The NP in our study measured vital signs and anthropometric data or assigned these tasks to practice assistants more frequently compared to the GPs, and ordered lab tests more often. This might be because the NP saw more multimorbid, polypharmaceutical elderly, which usually need closer monitoring, e.g. regular blood pressure measurements in hypertension, weight control in heart failure or frequent HbA1c measurements in diabetes. However, the significant differences remained after adjusting for age, multimorbidity and polypharmacy. This could have several reasons. As a novice and pioneer, the NP was maybe more careful and ordered clinical and lab parameters more often in order not to miss something. Several pioneering NPs in Swiss primary care mentioned similar behavior before (14). International studies found that nurse-led care can result in improved blood pressure control and outcomes, e.g. in diabetes care or cardiovascular prevention (35, 36). These findings were often attributed to stricter guideline adherence. Similarly, Chan et al. (37) found that NP care for patients who suffered from dyspepsia and underwent gastroscopy was effective because of the adherence to standardized follow-ups which included weight measurement. Ohman et al. (38) found that practices with NPs were more likely to measure lab values (e.g. HbA1c, lipid levels or urinary microalbumin levels) compared to practices with physicians and physician assistants or physicians only. These findings are in accordance with our study results.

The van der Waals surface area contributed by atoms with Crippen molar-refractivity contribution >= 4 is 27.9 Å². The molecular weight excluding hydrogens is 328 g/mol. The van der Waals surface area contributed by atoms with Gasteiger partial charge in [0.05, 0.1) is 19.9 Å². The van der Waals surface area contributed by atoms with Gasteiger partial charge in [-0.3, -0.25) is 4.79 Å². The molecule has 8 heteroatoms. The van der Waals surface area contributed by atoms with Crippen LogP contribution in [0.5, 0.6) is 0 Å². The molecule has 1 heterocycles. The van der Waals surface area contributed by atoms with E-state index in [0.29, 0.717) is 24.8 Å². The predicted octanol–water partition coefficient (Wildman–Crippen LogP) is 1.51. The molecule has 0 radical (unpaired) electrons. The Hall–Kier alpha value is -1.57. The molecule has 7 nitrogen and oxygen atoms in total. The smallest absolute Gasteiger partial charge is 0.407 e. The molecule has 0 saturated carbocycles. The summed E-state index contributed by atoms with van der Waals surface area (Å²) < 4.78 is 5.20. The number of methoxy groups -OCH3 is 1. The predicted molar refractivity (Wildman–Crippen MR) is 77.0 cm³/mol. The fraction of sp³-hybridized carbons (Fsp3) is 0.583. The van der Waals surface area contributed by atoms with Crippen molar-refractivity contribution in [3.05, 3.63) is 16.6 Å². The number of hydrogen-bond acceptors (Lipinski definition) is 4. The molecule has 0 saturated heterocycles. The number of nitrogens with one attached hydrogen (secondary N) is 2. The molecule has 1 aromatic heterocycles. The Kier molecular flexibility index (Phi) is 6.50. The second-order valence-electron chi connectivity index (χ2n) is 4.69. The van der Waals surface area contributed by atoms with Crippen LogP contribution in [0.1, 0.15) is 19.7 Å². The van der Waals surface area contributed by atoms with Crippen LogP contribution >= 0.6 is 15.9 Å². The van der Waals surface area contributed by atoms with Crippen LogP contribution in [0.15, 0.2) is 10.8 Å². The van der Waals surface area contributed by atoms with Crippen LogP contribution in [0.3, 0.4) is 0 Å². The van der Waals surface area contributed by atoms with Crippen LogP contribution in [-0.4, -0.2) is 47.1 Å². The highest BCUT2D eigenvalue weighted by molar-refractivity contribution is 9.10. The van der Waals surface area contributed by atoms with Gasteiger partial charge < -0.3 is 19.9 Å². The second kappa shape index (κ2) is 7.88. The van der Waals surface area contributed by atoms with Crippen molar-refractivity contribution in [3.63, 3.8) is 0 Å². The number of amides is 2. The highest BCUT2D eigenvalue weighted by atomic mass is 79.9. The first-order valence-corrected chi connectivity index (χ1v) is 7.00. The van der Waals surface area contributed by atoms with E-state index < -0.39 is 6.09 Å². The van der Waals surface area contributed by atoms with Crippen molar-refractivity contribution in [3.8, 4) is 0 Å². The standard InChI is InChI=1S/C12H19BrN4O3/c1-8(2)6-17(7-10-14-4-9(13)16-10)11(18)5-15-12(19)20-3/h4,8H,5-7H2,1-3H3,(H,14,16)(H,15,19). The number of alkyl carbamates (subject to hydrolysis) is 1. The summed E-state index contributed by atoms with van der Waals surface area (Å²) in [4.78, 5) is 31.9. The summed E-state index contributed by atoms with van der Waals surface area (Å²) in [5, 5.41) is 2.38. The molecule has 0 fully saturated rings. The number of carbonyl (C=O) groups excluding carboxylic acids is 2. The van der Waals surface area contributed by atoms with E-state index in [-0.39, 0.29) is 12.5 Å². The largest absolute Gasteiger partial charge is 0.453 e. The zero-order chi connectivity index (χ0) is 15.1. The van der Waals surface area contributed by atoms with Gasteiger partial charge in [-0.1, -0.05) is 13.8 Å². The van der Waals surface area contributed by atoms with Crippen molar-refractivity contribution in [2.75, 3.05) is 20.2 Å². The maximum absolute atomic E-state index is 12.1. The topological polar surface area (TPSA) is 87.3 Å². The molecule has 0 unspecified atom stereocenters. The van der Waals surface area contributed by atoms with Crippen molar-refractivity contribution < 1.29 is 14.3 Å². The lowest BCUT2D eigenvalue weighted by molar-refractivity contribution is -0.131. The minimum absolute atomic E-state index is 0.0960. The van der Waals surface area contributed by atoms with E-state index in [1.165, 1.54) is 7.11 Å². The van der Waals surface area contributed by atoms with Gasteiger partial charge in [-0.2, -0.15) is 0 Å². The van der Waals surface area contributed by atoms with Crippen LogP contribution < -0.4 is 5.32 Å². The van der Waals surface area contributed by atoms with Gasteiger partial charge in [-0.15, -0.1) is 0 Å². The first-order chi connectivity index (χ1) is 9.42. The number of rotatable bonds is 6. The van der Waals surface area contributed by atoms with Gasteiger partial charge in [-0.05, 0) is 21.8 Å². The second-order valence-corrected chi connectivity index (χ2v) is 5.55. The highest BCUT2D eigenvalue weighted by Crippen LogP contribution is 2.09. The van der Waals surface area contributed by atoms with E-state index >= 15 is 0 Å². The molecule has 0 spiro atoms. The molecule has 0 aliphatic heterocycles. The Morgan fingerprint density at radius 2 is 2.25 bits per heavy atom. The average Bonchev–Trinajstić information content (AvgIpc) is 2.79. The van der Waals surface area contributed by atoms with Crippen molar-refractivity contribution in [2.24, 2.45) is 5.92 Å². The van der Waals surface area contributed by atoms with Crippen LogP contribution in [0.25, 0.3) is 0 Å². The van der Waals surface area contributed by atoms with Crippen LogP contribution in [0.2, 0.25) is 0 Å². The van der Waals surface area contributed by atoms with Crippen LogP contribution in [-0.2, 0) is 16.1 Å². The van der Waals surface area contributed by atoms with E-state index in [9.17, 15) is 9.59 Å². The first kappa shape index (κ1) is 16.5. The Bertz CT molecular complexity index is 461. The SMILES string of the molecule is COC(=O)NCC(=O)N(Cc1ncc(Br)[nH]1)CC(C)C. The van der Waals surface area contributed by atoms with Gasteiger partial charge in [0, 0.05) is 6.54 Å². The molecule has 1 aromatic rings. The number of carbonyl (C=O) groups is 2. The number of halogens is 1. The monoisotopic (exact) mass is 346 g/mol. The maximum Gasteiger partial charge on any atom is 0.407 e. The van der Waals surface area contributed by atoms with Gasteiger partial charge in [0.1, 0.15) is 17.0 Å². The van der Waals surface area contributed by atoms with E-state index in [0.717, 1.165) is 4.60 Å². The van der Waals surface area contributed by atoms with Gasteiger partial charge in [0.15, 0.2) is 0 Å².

The two GPs in our study changed and prescribed new drugs more often than the NP. This could be explained by the fact that NPs do not have independent, full prescription rights in Switzerland yet, and educational programs still lack several hours on pharmacology compared to international standards, which could yield in hesitation of prescribing new drugs. De Bruijn-Geraets et al. (39) found that prescription rates of Dutch NPs increased after obtaining full legal practice authority. However, during out-of-hours consultations, Van Der Biezen et al. (30) found that NPs still prescribed less medications compared to GPs. The authors hypothesized that this could result from more patient education. In the UK, nurses can obtain independent prescribing rights after undergoing the necessary training, and several studies have been conducted regarding health outcomes of “non-medical” prescribing (40-42). Venning et al. (43) found no difference between prescription rates of NPs and GPs in the UK. This aligns with the findings of an international systematic review by Laurant et al. (9), which is mostly based on studies from countries at advanced stage of NP role implementation. Furthermore, in the US, Barnes et al. (44) found that independent prescription rights for NPs (i.e. same rights as doctors) may lead to higher participation of NPs in primary care. This finding could be relevant when implementing the NP role in Swiss primary care.